As the current mood in Germany shows, the "disappointed radicals" are recording gains of eight percentage points to 20 percent in the population, followed by the "overwhelmed fearful", who now also make up a fifth of eligible voters (2022: 16 percent). In contrast, the moderate to progressive camp is losing significantly: The share of "committed optimists" falls by seven percentage points to 22 percent, that of "satisfied moderates" to 29 percent (2022: 33 percent).

The mood in Germany is changing, the rifts between the political camps are widening. From the results of the "How We Really Live" study, a clear change in the general mood into the negative can be seen. Personally, I am very concerned about this, especially since increasing uncertainties and fears are expressed not least in the radicalisation of political positions. Politics, business and civil society have a democratic responsibility here, which we must face up to together.

Torsten Albig, Managing Director Philip Morris Germany

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Content is more important than personal characteristics, representatives should take care of the population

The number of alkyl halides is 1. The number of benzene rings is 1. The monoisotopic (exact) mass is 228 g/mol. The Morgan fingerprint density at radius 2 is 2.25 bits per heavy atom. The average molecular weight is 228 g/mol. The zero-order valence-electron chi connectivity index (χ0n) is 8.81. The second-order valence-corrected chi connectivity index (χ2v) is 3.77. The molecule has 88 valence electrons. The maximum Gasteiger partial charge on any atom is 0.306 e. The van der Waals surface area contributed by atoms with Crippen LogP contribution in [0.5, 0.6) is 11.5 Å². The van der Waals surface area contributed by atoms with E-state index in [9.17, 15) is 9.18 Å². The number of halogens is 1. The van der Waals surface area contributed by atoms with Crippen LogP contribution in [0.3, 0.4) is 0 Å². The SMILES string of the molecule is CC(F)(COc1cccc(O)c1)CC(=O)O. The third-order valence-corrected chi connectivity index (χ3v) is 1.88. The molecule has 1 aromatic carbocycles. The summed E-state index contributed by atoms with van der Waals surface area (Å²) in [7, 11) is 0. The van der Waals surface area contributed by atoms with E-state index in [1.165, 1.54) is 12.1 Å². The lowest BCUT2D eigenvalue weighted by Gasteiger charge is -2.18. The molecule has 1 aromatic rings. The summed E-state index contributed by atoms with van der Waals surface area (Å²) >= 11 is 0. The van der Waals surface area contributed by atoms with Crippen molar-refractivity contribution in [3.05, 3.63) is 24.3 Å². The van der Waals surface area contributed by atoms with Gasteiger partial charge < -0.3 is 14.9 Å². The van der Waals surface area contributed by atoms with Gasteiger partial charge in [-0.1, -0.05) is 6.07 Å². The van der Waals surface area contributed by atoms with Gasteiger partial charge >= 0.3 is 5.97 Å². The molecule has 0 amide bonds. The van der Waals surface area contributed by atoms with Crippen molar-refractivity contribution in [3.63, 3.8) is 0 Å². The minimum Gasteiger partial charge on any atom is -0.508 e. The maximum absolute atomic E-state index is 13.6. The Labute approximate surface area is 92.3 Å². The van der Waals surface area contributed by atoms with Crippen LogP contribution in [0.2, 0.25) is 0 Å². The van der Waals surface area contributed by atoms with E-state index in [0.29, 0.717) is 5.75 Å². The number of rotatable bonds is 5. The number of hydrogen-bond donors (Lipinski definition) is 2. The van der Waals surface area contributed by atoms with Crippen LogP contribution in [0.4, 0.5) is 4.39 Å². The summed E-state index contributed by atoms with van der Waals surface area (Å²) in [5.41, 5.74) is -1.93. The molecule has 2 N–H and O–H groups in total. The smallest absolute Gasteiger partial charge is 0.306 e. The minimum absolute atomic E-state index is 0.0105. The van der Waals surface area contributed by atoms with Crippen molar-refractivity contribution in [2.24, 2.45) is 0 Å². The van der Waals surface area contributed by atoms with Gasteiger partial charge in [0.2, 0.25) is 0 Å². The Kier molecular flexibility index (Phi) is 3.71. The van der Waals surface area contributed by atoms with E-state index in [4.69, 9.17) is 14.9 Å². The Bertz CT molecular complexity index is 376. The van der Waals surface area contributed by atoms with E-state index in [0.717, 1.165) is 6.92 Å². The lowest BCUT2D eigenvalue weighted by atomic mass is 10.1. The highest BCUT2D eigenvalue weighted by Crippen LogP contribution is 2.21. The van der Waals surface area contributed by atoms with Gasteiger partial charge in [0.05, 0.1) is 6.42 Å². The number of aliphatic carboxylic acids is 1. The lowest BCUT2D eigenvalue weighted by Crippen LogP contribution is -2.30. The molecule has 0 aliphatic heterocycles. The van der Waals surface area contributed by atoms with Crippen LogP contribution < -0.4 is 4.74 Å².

What are the decisive factors that make people feel well represented and represented by political personnel? For most respondents, the answer to this question is clear: First and foremost, substantive positions, agreement with values and convictions as well as the party affiliation of the respective politicians are decisive, but less so personal characteristics such as gender, migration background or appearance. Age plays a role in this context in two ways. On the one hand, older politicians tend to be rated better than younger ones, and on the other hand, the similarity of their age to the age of the respondents plays only a minor role.

At the same time, the concept of the "common people" is gaining relevance

Representatives should take care of the population in the first place, according to the results of the study. On the one hand, this can be explained by the fact that a middle class, which is supposedly under-noticed, is coming under increasing economic pressure. On the other hand, the "simple people" is increasingly understood in a nationalistic way, as a German people. The concept of the "common people" is gaining relevance.

In addition, the study also examined different types of representation, the "how" of representation. Five different leadership styles emerge from the respondents' answers:

1. The National Populist Leader

2. People's Caretaker

3. The Sovereign Mediator

4. The approachable designer

5. The Demanding Visionary